During the dress rehearsal, I set up my phone on a tripod offstage while we were rehearsing the first movement of the Bruckner, and extracted two clips from that. I'm quite clearly visible in both clips.

First, here's 10 minutes of rehearsal, for more of a "behind the scenes" view. There are a couple viola moments very early in the symphony. After a short cello and bass pizzicato introduction, the first bit of melody (at 2:39) belongs to the viola section alone for four measures, then violas with first violins doubling an octave above (from 2:55) for the rest of the phrase. Then, when the first main theme appears (5:31 of the video), it's the viola and cello sections in unison.

And here's the end of the first movement, which I posted on to my own social media accounts as last-minute concert promotion because it was one of the longest segments we played without interruption while rehearsing the movement. Incidentally, the excerpt of the viola part that I attached to an earlier post (#127) includes the first 35 seconds of this video.

 

After the concert, I went out for a late dinner and drinks with a bunch of other orchestra members, ten of us in all. I'm pretty sure it was the first time we've had a big group do that since before the pandemic. Between that and the holiday party in December, it's nice to finally get back to seeing people from the orchestra outside of rehearsals and concerts a bit more, when our minds aren't so focused on the work in front of us.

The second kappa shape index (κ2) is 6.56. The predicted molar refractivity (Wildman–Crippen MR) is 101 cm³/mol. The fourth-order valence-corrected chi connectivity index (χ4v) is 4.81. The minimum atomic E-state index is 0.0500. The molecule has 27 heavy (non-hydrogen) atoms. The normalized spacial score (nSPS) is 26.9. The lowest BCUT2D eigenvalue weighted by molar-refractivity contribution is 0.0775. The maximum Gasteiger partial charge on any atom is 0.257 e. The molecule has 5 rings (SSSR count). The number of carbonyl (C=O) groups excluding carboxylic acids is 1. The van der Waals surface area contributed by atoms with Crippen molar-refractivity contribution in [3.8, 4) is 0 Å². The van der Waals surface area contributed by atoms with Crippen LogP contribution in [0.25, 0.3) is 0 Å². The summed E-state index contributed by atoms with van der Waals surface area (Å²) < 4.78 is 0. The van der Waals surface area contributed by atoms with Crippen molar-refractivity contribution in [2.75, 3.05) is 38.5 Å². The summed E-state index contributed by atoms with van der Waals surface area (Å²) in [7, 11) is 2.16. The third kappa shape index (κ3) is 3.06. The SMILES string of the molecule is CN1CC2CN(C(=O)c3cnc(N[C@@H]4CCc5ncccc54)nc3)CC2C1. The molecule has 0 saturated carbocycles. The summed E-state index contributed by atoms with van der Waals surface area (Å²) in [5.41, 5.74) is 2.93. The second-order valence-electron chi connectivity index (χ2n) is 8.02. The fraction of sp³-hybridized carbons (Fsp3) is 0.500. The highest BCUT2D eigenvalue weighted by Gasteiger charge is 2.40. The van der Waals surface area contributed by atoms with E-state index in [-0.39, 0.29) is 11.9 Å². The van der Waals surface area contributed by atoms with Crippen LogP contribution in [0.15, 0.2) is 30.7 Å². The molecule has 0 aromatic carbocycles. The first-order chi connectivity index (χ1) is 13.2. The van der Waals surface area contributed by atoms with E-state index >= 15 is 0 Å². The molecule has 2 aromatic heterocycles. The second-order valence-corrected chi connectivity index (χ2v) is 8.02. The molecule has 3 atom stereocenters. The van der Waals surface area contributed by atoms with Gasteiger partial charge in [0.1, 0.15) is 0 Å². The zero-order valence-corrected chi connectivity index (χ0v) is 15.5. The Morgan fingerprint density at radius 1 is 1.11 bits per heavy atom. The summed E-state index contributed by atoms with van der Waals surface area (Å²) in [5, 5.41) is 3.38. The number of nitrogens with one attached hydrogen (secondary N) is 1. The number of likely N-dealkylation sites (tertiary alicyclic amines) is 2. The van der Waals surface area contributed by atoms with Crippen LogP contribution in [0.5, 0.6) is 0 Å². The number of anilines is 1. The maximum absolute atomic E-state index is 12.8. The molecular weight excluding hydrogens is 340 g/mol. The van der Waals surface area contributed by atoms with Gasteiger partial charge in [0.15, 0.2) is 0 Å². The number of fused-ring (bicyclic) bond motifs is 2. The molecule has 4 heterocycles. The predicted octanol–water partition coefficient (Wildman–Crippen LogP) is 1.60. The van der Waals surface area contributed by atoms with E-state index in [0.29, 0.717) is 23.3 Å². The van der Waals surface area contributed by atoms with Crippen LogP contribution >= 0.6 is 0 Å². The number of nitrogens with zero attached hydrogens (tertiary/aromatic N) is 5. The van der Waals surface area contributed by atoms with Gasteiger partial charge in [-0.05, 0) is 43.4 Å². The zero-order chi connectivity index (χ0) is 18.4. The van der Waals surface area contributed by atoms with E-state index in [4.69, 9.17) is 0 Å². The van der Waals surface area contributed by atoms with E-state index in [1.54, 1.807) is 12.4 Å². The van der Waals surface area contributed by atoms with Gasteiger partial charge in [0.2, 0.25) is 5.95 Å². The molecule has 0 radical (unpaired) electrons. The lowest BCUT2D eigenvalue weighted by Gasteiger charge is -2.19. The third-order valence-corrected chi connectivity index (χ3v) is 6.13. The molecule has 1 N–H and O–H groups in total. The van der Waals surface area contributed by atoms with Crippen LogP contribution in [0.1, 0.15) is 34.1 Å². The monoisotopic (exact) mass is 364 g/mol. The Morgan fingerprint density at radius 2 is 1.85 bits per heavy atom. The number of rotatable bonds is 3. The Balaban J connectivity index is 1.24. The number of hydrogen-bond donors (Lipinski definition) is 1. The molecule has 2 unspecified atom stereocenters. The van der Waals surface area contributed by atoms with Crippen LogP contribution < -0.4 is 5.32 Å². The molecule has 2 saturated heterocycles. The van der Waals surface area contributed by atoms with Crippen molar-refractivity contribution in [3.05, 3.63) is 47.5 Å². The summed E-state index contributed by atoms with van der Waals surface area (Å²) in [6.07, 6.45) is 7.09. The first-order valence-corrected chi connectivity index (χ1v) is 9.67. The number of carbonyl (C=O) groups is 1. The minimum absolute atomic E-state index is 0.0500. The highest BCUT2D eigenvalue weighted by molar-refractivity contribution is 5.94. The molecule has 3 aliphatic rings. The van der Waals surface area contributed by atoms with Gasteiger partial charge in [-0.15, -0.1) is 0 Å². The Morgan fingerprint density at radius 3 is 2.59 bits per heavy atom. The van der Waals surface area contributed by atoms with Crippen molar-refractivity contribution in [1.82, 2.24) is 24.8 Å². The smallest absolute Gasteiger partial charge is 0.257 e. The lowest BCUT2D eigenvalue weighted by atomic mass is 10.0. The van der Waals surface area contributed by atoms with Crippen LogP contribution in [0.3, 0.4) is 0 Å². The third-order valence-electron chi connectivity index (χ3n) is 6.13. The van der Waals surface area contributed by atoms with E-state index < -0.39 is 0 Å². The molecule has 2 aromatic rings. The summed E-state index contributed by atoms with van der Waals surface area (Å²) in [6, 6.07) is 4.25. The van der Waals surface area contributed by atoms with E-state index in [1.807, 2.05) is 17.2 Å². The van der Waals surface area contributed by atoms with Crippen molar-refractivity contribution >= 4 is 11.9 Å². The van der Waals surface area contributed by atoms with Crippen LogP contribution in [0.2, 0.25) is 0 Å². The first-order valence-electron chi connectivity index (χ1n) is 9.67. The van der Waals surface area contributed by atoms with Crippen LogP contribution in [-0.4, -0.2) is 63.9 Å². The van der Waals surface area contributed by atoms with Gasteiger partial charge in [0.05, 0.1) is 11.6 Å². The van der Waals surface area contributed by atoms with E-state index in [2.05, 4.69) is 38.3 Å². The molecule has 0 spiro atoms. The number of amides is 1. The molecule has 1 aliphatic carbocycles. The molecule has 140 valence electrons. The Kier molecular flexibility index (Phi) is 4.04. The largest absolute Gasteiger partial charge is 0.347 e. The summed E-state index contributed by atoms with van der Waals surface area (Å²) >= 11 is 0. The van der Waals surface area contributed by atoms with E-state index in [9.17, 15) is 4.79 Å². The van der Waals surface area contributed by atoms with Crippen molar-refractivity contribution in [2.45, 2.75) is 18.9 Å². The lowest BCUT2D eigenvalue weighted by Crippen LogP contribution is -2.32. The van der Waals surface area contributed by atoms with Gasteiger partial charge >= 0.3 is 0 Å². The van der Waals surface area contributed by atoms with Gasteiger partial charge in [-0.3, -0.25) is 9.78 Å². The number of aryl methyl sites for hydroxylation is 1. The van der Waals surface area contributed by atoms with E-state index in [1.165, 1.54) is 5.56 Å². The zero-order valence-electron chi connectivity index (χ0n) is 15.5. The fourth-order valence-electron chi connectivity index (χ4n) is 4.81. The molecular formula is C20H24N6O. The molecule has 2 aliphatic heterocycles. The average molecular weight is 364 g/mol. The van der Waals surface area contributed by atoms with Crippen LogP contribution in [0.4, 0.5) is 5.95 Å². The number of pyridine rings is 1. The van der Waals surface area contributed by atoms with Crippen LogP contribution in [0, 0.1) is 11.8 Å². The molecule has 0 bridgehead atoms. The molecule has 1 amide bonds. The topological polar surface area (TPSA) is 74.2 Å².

I took the whole week off from practicing after the concert. The next two orchestra concerts will be relatively easy for me because I've played all the big pieces on both programs before, so that gives me some space to practice solo rep and get chamber music plans figured out.

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ELCBK
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@AndrewH -

That is just too cool!  I love seeing some of what you go thru for a performance! 

Very generous of you to think of sharing it! 

 

@JimandThomas -

Hope you get a chance to watch some of these clips!